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and it was all caught on camera. now, an uber rider, initially apologetic, has made a legal u-turn. that man is suing the driver for $5 million claiming any
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recording without his consent violates his rights. this is a case that likely hinges on california law and the idea of two-party consent. but you might not have to consent if there's no expectation of privacy in the first place. male: get the [bleep] out. sam: viral violence. male: yeah? sam: and now a shocking lawsuit, as an uber rider, a former taco bell executive, sues his driver, edward caban, for allegedly filming him without his permission. the punishment sought $5 million and the argument likely hinges on just how private a court thinks your uber ride really is. jud campbell: so, a reasonable expectation of privacy is determined by the totality of the circumstances. sam: jud campbell is executive director of stanford's constitutional law center. he says the totality in this case includes where the video was recorded, who else was around, and whether caban made
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it clear the rider, ben golden, was on camera. courts haven't ruled on this kind of privacy issue before, and even uber riders are conflicted. cam huard: because it is somebody else's car, it's not uber's car. it's the own private driver's car, so i don't think you should expect any privacy when you sign up for getting in an uber. karishma jadeja: i would not mind, perhaps, my privacy being invaded if it's helping, sort of, a greater good, or helping my life, or anyone in that situation potentially. sam: we reached out to uber, which doesn't have a formal position on cameras in cars. the company tells us that drivers, who are independent contractors, have to follow local laws and disclosure is on them. caban's attorney, rivers j. morrell, says his client did tell golden he was on camera, but regardless, he said, it's, quote, "what [golden] did on the video, not what he said on the audio, that got him in trouble." and morrell claims california's two-party consent law
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doesn't cover video. is that true? jud: there's been one court in california that decided that silent video is a communication under the two-party consent law, and another appellate court decided that it wasn't. sam: a divided court history further clouds golden's efforts to get that cash. if he clears the hurdles of privacy and video, he acted violently, behavior that might render this entire conversation moot. jud: but i can see a judge going the direction of saying, "once you are aggressive towards a driver, the driver has the capacity to defend him or herself by engaging in audiovisual recording. sam: we reached out to golden's attorney and haven't heard back. bottom line, while the outcome in this case is unclear, there are far more ways golden can lose the lawsuit than win it. sam: and while we're talking about him, it should be noted the rider, ben golden, was arrested and charged with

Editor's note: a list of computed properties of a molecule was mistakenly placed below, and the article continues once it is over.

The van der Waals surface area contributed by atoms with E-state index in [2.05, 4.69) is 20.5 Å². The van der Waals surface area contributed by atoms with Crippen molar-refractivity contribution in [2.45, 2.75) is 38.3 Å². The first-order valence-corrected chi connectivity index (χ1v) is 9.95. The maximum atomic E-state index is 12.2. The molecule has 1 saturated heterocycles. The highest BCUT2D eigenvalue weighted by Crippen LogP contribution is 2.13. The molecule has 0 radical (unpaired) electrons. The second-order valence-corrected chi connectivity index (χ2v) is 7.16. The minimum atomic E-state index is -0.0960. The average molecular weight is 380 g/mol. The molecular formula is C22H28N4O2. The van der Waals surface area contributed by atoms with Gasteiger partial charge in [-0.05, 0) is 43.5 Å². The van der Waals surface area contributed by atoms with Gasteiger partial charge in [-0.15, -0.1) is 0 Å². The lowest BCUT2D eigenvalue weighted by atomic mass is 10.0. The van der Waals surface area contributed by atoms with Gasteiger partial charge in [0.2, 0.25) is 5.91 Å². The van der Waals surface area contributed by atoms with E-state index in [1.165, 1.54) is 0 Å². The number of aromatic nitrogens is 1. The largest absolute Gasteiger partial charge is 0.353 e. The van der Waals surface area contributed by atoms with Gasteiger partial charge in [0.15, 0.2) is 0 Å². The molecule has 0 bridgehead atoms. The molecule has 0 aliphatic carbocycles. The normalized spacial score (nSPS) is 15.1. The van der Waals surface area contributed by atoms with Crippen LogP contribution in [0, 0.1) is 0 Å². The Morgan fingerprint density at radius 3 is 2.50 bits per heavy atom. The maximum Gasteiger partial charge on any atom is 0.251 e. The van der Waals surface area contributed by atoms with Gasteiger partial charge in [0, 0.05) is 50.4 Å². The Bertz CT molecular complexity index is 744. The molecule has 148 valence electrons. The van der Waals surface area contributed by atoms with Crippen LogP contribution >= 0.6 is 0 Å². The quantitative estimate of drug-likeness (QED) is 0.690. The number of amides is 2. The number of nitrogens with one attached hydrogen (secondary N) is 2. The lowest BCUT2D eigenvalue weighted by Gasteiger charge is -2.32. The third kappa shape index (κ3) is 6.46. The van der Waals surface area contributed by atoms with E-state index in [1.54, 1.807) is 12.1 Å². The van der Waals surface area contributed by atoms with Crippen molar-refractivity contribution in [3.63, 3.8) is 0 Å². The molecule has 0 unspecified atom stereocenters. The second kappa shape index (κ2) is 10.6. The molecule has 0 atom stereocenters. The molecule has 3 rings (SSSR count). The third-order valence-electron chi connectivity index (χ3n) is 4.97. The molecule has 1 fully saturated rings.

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misdemeanor assault and battery. this was back in november when the event happened. he's also being sued by the driver, edward caban, for $25,000 in damages. we're gonna continue to follow this case and bring you updates as it unfolds. if you'd like to see more in-depth stories like these, please visit our web page, nbcbayarea.com/realitycheck. we examine issues every day that affect you, so go ahead and send us your tips by e-mail to samuel.brock@nbcuni.com. that does it for this special edition of "reality check." and remember, you can always check out our segments every week which air on nbc bay area news at 6 o'clock. that's gonna do it for us tonight. thank you so much for watching. we hope you have a great night. [music] cc by aberdeen captioning 1-800-688-6621 www.abercap.com
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it is the biggest television event of the year, welcome to access hollywood. i'm liz hernandez. super bowl 50 is this weekend. the carolina panthers and denver broncos are ready to hit the
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field. i was there for nfl's opening night in which the players met the press. and this year, thanks to cam newton, it was style as well as substance according to a super bowl legend. >> two great quarterbacks, different styles. lot of fun to watch. ♪ different styles its right. for the broncos, 39-year-old nfl staple, relatively conservative peyton manning. for the panthers, cam newton who arrived for the big game in san francisco in these $800 versace pants. >> i haven't been keeping up with the news. i figure a lot of people would say something about them. >> i heard a lot of players talking about them. i didn't see them. >> they're comfortable. >> if anybody can pull them off it's cam. >> superman cam. >> what did you think of the versace pants? >> not many guys on the team could have worn them and get away with. >> i concentrated on the important stuff, the halftime show. >>